This chapter presents a critical review of race, class, and ethnicity as used in both historic and recent disaster research. Using critical race theory, political ecology, and related social science theories, we assess a selection of disaster studies and suggest ways that disaster research could be enhanced by engaging new approaches to social inequality and disaster vulnerability. We next review recent research on several major disasters, including the Indian Ocean Tsunami and Hurricane Katrina to illustrate the use of vulnerability theory, critical geography, and political ecology in analyzing the production of hazardous landscapes, which place people at risk. The chapter concludes with a discussion of environmental justice research using the chronic impacts of radiation hazards on the Navajo Nation as an example of the convergence of disaster studies and environmental justice concerns.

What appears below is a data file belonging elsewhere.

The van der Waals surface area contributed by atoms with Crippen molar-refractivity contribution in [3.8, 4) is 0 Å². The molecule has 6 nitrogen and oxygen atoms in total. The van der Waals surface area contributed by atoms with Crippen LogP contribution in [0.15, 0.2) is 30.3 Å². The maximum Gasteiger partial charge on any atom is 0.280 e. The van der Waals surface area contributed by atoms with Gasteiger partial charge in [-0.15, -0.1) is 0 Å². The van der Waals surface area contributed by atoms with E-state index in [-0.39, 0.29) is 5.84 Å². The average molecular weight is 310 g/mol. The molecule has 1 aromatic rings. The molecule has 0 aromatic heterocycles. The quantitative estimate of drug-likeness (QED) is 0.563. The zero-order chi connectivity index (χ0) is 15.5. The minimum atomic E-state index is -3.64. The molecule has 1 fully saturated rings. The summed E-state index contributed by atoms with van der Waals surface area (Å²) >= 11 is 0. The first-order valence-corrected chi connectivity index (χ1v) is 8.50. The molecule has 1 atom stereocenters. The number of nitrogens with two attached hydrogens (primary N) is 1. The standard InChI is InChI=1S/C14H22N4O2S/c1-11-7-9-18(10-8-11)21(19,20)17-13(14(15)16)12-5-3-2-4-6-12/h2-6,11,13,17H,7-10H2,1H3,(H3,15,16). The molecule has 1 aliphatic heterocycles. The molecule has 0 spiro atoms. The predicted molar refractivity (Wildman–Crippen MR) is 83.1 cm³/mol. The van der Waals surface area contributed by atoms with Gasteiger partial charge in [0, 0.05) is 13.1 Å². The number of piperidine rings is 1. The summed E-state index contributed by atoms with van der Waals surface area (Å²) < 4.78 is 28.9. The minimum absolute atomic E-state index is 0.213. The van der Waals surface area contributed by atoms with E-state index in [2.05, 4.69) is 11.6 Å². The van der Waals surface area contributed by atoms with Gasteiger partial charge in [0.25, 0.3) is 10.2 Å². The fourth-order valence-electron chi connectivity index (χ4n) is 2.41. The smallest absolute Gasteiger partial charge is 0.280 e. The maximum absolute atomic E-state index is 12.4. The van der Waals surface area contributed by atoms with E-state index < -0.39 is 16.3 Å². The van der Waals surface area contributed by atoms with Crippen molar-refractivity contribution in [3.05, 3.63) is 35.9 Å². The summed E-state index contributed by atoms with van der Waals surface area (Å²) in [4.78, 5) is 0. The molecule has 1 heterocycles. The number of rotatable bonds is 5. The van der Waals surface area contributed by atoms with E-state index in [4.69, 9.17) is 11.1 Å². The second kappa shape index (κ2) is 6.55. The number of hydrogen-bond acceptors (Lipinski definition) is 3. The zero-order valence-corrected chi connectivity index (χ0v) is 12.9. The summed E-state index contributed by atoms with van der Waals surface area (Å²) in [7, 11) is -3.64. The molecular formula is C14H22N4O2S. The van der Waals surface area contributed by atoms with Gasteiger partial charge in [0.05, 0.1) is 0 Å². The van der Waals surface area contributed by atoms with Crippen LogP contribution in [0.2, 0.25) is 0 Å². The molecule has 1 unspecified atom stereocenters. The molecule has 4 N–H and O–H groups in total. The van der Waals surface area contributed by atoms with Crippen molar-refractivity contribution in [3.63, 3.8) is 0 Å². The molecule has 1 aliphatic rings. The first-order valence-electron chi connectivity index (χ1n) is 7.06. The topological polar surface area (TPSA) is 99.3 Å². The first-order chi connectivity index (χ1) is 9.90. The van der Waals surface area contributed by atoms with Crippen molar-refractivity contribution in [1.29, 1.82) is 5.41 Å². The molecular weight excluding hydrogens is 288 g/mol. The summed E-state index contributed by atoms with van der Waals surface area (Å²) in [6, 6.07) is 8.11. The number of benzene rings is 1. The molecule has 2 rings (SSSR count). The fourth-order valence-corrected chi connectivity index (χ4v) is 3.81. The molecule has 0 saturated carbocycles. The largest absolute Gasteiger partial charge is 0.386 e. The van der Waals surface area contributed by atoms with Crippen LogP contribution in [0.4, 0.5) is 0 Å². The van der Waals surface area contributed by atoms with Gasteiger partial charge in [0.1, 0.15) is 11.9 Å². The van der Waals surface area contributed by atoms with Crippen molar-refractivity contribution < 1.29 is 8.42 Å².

- Hurricane Katrina
- Environmental justice
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We note that there are important theoretical and methodological convergences and differences between vulnerability studies and the recently emerged resilience approach to research on hazards and disasters, but a discussion of resilience is beyond the scope of this chapter (see Eakin & Luer (2006) for a review of both). Both types of studies use the term ‘vulnerability’ frequently, although not interchangeably, and some studies blend the two approaches (e.g. Hutanuwatr et al., 2012).
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Bolin, B., Kurtz, L.C. (2018). Race, Class, Ethnicity, and Disaster Vulnerability. In: Rodríguez, H., Donner, W., Trainor, J. (eds) Handbook of Disaster Research. Handbooks of Sociology and Social Research. Springer, Cham. https://doi.org/10.1007/978-3-319-63254-4_10
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